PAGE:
Regional climate data centre a timely need: Conference

A speaker also highlighted the need for an equitable share of water from transboundary rivers in line with international convention.


October 14, 2022

DHAKA – A regional climate data centre in the Hindu Kush Himalayan region to share non-sensitive data for a better collaboration to fight the impacts of climate change is imperative, said speakers at a conference yesterday.

They made the remarks on the concluding day of the two-day Hindu Kush Himalaya Climate Regional Conference, titled “Climate Data: Opportunities for Resilient Development”, held at a Dhaka hotel.

Deutsche Gesellschaft für Internationale Zusammenarbeit (GIZ) GmbH, in collaboration with the Ministry of Environment, Forest and Climate Change, the Department of Agricultural Extension (DAE), and the Planning Commission organised the conference.

Gyanendra Karki of the United Nations Environment Programme (UNEP) said the data currently in the hand of the countries in the region are enough to start any initiative.

“Every nation having its own strategy can have a complementary adaptation plan that will help bridge the gap in collaboration. It is easy to discuss the problem. However, no practical solution will come up until there is a political commitment underlining the need to form a regional centre for cooperation among the countries in the HKH region,” he said.

Mandira Singh Shrestha from The International Centre for Integrated Mountain Development (ICIMOD), said capacity building was a key part of understanding data.

“Data is scattered across the region, prompting the need to develop a platform regionally. Whatever we have in hand, we have to put it in a way that connects local people and helps them in their fight to be resilient against the climate impact,” she said.

She said ICIMOD could lead any such centre to be built for coordination and collaboration across the Hindu Kush Himalaya region.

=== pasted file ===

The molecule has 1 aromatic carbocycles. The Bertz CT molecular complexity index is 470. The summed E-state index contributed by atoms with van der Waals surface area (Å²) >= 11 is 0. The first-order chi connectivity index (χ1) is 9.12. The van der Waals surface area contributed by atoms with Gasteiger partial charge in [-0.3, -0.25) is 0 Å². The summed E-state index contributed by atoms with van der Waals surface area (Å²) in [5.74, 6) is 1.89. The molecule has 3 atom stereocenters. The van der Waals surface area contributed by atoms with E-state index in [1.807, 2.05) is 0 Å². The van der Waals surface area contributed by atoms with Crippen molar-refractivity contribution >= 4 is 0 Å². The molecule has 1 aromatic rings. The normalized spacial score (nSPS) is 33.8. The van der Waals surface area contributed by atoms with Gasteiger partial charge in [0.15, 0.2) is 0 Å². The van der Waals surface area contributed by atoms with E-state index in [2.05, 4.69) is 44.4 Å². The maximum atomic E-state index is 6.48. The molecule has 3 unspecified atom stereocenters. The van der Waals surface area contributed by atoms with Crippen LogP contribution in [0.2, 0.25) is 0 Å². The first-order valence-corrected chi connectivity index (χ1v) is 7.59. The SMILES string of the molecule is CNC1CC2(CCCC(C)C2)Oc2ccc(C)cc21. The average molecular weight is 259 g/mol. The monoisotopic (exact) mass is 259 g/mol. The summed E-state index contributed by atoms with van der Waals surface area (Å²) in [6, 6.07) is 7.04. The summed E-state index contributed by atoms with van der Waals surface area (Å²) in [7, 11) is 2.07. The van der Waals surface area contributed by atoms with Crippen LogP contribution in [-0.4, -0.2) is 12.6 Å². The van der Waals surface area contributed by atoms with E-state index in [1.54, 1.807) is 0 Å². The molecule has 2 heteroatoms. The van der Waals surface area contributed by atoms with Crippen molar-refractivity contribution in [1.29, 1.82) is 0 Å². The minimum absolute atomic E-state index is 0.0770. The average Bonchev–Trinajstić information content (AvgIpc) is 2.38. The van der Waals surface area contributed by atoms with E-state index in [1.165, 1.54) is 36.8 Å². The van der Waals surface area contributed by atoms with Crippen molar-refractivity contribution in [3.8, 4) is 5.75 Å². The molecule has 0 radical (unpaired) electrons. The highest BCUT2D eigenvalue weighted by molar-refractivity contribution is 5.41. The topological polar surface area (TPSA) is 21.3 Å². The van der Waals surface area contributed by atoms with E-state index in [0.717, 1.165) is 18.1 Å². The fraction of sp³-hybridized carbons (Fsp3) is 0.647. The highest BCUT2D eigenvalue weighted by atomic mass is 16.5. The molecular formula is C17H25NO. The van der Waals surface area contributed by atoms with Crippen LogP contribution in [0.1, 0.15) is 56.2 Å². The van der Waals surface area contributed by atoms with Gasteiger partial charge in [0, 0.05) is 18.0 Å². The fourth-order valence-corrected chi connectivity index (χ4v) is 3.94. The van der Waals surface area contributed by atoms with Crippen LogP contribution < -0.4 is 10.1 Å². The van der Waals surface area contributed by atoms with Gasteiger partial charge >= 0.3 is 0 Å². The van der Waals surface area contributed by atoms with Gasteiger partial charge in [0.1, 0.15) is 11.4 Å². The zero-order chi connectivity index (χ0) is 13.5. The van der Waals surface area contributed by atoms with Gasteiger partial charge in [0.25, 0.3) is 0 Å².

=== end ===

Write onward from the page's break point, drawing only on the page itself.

Anuj Sharma, co-founder of Earth Analytics, said, “The formation of a geospatial academy to generate climate data could help us to mutually understand the impacts of climate change.”

“The region also needs a climate change database to guide and mitigate national mitigation efforts. We have to have a realistic goal along with transboundary collaboration,” he added.

Malik Fida A Khan, executive director of Centre for Environment and Geographical Information Services (CEGIS), highlighted the need for a specific policy for data sharing.

“An integrated system for sharing climate data sharing could be a step forward in the process of regional cooperation. We can start with non-sensitive data sharing,” he said.

Hasna Jamiuddin Moudud, councillor of South and East Asia at International Union for Conservation of Nature (IUCN), said Bangladesh must prioritise getting flood forecasting from India in advance for the preparation to reduce the damage during a flood.

She also highlighted the need for an equitable share of water from transboundary rivers in line with international convention.

Farhina Ahmed, secretary of the environment ministry, in her chief guest speech, said data sharing and regional collaboration were of immense importance for all the countries across the Hindu Kush Himalaya region.

She also expressed her hopes that the conference will be able to create the much-needed data generation journey in the region.

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